Bacteria Resistance May Result From DNA, Says Study
Some folks can stay well in a house full of snifflers.
Is this because they are iron-clad, have good genes, or are huffing Vitamin C from packets?
A new study says that resistance to E.coli and certain other germs may come down to DNA.
In that research, 30 healthy adults were exposed to enterotoxigenic E.coli, which is a leading cause, worldwide, of diarrhea from bacteria and often is the culprit behind "traveler's diarrhea," which is often treated by antibiotics. The work was a collaboration among researchers from Duke University, Durham VA Medical Center and Johns Hopkins University.
The scientists drew blood, searching for information in the patients' gene expression. The latter shows how much some genes are turned off or on. Among the six patients with strong symptoms, there were differences in gene expression from six other patients who revealed no symptoms even after exposure to the bacteria.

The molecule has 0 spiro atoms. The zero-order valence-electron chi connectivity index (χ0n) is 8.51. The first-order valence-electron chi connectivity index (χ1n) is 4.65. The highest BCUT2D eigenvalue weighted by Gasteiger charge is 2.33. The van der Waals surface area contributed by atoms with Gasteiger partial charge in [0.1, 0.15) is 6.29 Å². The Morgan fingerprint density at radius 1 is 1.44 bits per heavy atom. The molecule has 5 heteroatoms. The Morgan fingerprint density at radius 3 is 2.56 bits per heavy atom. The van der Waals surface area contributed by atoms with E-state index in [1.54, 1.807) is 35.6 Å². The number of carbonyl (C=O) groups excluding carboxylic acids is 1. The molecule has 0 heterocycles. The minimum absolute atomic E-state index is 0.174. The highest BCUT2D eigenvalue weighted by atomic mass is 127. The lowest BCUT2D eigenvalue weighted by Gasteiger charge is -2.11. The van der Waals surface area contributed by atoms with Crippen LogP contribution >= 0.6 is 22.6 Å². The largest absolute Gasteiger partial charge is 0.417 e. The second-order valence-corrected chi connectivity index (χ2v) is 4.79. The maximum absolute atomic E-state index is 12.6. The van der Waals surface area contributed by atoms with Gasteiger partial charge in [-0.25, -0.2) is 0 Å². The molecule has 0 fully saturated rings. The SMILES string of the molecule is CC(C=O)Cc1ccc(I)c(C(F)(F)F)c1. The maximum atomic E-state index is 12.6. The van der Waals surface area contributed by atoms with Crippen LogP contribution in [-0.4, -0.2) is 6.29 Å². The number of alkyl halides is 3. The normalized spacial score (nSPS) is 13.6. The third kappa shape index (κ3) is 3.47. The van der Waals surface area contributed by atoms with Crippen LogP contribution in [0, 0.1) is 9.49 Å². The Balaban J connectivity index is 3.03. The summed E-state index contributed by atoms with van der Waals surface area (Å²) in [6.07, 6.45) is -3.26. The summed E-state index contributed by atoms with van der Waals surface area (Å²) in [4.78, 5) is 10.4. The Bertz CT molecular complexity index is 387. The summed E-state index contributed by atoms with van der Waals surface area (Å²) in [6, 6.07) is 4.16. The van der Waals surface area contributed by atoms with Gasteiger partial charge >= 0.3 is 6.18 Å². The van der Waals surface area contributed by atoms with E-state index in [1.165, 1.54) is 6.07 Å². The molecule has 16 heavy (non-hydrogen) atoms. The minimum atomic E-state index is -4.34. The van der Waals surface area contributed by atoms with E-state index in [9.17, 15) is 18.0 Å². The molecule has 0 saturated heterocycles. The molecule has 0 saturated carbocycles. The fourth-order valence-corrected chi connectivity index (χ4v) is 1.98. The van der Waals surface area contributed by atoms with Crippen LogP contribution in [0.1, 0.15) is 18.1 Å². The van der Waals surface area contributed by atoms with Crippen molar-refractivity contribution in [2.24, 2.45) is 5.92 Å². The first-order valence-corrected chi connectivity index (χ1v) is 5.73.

While thousands of genes marked the two groups, in the activity of 29 genes related to immunity, there were some sharp differences. Those demarcations were able to show who would stay well and who would succumb to the illness, noted senior author Ephraim Tsalik at Duke University, in a release.
"Within each group, there were changes in the patients' gene expression patterns happening throughout the experiment. We found there were differences with the subjects that seemed to predict who would become sick. We interpreted those as signals that show an innate resistance to infection. There may be certain genetic traits that can increase or decrease your chances of being infected after exposure to a pathogen," Tsalik said in the release.
The study was recently published in the Journal of Infectious Diseases. Researchers hope to replicate the research with other illnesses, including the flu.
For more great nature science stories and general news, please visit our sister site, Headlines and Global News (HNGN).
-Follow Catherine on Twitter @TreesWhales